When onsite disposal water is recycled to the local aquifer, the necessary piping networks can be small in diameter and watertight. If there is ever a malfunction on systems with small treatment facilities located onsite, the quantity of discharge is much lower and, more importantly, the soil acts as a secondary line of defense to treat the waste and protect public health.
Case Study -- Westbrook Factory Stores, Westbrook, Conn.
An absence of sewers led engineers to develop a unique solution that included the first project in Connecticut to use membrane technology with reuse for onsite wastewater management. Given the large design flow generated by the outlet mall, a conventional system of septic tanks and drainfields would have been prohibitively expensive and would have required an extensive footprint for the drainfield.
Designers selected a membrane reuse system because of its ability to produce tertiary-quality effluent and reduce discharge by 85 percent. This dramatically reduced the size of the septic drainfield, allowing for a small footprint. Permit requirements from the state Department of Environmental Protection required a minimum of 10 micrograms per lieter (mg/l) nitrogen, which the treatment system has met continuously. The system has dual-supply piping to reuse treated wastewater for the restroom facilities. The reclamation of the treated water saves approximately 13 million gallons of water per year.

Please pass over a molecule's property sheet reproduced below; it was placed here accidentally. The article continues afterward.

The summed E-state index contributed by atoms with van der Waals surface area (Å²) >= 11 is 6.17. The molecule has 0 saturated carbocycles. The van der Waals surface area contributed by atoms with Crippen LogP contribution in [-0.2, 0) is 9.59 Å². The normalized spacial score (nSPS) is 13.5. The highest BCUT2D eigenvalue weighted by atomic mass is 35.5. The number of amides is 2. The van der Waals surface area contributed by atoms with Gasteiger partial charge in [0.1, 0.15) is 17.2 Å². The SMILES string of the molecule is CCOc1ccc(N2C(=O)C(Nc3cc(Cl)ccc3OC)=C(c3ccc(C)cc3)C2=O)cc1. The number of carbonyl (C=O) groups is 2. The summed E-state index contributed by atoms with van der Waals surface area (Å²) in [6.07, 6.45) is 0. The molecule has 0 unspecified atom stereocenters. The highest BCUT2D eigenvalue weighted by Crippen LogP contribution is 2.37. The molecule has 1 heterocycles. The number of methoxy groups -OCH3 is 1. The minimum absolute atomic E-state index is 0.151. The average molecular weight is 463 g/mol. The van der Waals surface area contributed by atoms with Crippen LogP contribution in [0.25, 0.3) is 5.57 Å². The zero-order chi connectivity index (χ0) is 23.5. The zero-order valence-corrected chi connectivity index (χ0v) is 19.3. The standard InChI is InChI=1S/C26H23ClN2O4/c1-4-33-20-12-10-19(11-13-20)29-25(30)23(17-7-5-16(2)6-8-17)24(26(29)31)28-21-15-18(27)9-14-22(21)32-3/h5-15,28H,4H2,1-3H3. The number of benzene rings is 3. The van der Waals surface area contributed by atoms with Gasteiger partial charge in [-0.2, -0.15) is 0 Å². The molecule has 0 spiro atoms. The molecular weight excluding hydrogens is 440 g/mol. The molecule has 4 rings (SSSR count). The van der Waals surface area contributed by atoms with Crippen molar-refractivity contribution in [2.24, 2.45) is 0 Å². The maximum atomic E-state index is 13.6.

The excess treated water is discharged to a subsurface drainfield with chambers placed under parking, which provides additional space for development. The highly treated wastewater is distributed within the chamber bed via a pressure-distribution piping network. This effectively distributes the wastewater over the entire surface area of the bed to ensure unsaturated conditions. With the large amount of surface area provided by the chambers, it acts as an additional safety factor to protect the environment should there be any temporary malfunctions in the treatment system.
Case Study-Gillette Stadium, Foxboro, Mass.
Gillette Stadium serves as the home of the New England Patriots, and it has the distinction of having one of the nation's largest recreational water reuse systems. When the Town of Foxboro advised the developers who built the stadium that they could not furnish enough water or treat the wastewater from the planned 68,000-seat stadium, it became apparent that reusing reclaimed water was the only answer.
Working closely with the town, the developers formulated a plan that resulted in the construction of the following facilities:
- A 250,000-gal/day Membrane Bioreactor facility capable of being expanded to treat 1.1 mgd,
- A 680,000-gallon, glass-lined equalization tank to capture the half-time wastewater surge,
- A 2.4-acre groundwater chamber recharge field for the excess highly treated effluent, and